tion to effect the reaction at the high concentration of
copper.
particle size, excellent sedimentability, few impurities
and a mol ratio of less ?uctuation can be obtained.
The waste supernatant liquid which has been stripped
of copper may be passed to an ion-exchange vessel where
cording to the following equation, the suitable value be 55 in the remaining copper in amount of 100-300 mg./l.
can be adsorbed and removed. Thereafter, the ammonium
ing between 10 and 50 depending upon the particle size
sulfate contained therein can be recovered either as such
of the sediment.
by concentration as described in US. Patent No. 2,758,
013 or as aqueous ammonia by distillation after addition
Cycle number A:
60 of alkali such as lime and the like.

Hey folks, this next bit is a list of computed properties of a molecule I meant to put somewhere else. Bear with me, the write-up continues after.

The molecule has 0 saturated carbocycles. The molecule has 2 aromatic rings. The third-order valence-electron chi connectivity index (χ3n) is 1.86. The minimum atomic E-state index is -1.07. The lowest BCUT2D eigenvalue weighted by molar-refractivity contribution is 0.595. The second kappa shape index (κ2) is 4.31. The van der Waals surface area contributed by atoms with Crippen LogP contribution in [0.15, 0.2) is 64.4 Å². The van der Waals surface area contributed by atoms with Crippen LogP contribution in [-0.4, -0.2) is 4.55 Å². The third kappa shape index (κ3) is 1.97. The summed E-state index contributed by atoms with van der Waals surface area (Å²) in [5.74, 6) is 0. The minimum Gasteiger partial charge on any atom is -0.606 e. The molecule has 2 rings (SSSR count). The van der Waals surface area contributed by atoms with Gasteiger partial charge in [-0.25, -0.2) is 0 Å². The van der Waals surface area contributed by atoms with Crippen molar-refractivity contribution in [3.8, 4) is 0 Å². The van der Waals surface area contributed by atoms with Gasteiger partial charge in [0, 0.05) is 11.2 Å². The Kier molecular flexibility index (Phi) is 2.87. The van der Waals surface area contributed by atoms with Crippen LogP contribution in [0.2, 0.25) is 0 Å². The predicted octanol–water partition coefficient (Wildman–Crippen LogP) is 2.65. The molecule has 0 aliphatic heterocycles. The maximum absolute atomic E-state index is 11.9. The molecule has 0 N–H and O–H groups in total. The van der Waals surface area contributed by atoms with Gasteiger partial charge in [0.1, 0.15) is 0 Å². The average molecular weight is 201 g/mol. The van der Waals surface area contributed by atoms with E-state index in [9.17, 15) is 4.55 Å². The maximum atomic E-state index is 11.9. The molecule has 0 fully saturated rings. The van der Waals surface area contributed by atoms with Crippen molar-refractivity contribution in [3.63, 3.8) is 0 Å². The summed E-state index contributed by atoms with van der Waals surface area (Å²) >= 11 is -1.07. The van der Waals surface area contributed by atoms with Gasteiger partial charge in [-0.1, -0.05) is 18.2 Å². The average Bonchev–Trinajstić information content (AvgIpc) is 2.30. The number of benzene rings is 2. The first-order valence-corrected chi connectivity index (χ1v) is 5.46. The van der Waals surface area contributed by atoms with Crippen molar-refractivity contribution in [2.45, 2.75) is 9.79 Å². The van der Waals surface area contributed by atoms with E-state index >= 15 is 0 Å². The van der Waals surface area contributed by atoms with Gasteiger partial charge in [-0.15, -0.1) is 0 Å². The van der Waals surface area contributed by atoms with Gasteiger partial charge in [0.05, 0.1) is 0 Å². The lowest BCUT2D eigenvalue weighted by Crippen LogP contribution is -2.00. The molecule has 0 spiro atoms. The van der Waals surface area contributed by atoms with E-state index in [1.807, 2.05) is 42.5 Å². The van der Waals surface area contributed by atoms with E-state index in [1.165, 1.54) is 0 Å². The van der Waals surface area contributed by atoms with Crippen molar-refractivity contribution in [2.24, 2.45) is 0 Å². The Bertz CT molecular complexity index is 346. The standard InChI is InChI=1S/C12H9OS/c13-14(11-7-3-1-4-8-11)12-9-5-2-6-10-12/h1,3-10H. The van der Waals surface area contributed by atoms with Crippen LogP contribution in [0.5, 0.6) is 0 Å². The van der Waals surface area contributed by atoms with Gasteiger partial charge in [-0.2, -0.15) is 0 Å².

x: The copper concentration newly introduced into the
Similarly the waste washing water resulting from the
reaction chamber, i.e. copper freshly fed to the reaction
counter-current continuous water-Washing device may be
chamber (g.) per 100 cc. of liquid volume freshly fed
stripped of the copper contained therein in an ion-ex
The cycle number is a numerical value calculated ac
to the same chamber.
change vessel and can be used as a source of ammonium
: The copper concentration of the circulating liquid
(forward), that is, copper concentration in a circulat
sulfate or ammonia as described just above if the ammoni
um sulfate content thereof is suitably high, e.g., more
ing liquid which is withdrawn from the reaction cham
ber and fed to a concentration-separation chamber
than 1%.
The general process will readily be understood from
(g./100 cc.).
FIG. 6.
z: The copper concentration of the circulating liquid 70 This invention can be carried out in the apparatus as
shown in FIG. 1 and FIG. 2. This apparatus is similar